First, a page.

Doctor who survived ebola gives blood sample to aid in research
SAN ANTONIO – A Nigerian doctor who survived ebola in 2014 gave a blood sample in San Antonio in hopes that he can donate blood that will be used in research.
Dr. Akinniyi Fadipe treated a patient who died from ebola, and in the process, he and seven of his colleagues at a hospital in Nigeria came down with the deadly virus. Four of his coworkers died from ebola.
Fadipe said they made a mistake in assuming the patient had malaria, the most common cause of fever in Africa.
"That was a bombshell for everybody, because we've had contact. We've touched him and everything," Fadipe said.
When he came down with symptoms starting with fever, then vomiting and diarrhea, he through he too had malaria. He was in denial.
"It was very difficult. I just had to think initially that, no it's not ebola. I don't think it's ebola. It should be something else," Fadipe said.
He said the symptoms and even the treatment, which causes extreme nausea that often leads to patients throwing the medicine up, is something he wouldn't wish on an enemy. He credits his survival to believing he would live.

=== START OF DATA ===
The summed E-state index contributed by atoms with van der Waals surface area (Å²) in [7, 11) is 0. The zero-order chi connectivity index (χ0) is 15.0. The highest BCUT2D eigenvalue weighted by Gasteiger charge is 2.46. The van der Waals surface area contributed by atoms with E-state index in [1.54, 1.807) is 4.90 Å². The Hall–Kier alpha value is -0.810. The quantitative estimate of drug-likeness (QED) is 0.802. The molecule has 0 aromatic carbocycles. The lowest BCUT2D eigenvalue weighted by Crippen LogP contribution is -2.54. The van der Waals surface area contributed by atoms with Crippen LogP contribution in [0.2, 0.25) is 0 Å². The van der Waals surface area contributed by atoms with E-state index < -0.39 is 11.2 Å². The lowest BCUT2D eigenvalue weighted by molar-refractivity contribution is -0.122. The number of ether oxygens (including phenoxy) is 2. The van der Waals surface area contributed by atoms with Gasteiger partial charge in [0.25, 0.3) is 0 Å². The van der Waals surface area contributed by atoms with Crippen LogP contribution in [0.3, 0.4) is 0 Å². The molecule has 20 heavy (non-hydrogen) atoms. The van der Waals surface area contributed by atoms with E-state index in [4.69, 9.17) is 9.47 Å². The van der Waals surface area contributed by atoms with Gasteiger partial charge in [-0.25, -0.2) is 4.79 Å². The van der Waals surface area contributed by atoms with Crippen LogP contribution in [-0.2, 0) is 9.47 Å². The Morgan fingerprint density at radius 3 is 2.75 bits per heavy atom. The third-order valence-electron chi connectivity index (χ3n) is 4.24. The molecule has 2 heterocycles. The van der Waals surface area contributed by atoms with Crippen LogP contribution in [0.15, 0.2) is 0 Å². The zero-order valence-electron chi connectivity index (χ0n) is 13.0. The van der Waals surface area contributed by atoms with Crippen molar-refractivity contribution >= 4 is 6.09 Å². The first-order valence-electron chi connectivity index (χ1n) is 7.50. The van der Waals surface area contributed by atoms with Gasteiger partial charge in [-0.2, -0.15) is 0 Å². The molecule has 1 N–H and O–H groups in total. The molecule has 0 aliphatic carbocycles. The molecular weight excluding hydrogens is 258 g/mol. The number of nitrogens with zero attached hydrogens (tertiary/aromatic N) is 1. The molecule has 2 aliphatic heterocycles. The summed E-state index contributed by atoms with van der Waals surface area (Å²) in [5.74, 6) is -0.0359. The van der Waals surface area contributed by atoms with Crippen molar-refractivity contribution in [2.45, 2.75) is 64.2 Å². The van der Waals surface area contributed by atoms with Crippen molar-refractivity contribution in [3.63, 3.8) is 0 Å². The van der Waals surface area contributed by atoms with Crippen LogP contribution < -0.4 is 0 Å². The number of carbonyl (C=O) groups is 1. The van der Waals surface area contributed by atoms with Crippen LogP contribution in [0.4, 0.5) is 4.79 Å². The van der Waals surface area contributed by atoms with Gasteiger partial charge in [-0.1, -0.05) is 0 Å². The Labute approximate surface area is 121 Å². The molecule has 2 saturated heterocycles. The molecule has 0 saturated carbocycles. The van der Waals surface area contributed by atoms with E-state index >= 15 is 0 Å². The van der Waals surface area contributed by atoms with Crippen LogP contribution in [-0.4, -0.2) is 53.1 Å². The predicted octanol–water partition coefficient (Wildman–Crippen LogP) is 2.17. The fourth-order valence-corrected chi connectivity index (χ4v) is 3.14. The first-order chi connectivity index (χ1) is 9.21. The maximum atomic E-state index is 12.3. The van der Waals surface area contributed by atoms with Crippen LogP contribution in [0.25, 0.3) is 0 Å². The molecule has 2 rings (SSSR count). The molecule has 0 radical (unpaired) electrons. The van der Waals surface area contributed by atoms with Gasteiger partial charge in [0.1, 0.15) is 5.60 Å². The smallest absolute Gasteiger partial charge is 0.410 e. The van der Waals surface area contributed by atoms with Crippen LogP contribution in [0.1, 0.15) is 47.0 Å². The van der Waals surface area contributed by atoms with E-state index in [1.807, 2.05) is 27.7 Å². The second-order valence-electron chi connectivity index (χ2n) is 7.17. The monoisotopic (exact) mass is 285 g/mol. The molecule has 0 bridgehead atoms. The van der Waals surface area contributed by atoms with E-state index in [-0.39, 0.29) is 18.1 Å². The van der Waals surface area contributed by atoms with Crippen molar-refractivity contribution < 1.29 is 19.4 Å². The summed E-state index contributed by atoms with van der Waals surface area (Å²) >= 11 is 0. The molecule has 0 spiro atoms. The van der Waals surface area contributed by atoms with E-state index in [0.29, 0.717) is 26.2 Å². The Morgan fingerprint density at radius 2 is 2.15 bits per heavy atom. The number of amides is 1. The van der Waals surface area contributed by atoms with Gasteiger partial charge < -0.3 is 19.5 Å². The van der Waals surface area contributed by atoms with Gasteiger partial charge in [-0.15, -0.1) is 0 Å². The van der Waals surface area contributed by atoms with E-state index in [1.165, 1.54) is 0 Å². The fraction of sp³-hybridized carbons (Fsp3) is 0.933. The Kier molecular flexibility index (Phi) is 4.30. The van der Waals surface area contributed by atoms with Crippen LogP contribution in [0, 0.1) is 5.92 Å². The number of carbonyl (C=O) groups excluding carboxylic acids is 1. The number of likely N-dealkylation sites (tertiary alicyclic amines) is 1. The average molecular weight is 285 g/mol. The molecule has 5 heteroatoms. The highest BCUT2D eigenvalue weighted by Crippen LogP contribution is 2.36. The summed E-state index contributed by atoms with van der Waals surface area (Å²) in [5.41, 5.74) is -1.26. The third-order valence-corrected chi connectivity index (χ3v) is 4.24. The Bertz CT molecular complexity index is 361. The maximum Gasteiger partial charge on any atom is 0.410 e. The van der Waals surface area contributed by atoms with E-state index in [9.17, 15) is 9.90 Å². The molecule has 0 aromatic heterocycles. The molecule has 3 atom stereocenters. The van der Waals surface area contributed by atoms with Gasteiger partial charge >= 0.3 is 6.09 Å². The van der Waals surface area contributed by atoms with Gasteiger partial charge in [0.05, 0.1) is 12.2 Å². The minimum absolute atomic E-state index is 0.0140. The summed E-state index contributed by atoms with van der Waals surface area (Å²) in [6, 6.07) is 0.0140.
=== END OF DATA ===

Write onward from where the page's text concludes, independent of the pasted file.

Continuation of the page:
"I think in ebola, 90 percent of the treatment boils down to your fighting mentality," he said.
Fadipe wants to participate in research that could lead to better treatment for future patients. The first step was giving blood at BioBridge Global in San Antonio.
The sample will be screened like any other potential donor, and if he's able to donate, he will give a unit of blood on Thursday.
XBiotech in Austin would then use the blood to develop antibody therapeutic, potentially better medicine for people sick with ebola.
Fadipe said new treatment will no double be needed.
"I don't think the next outbreak is avoidable," he said.
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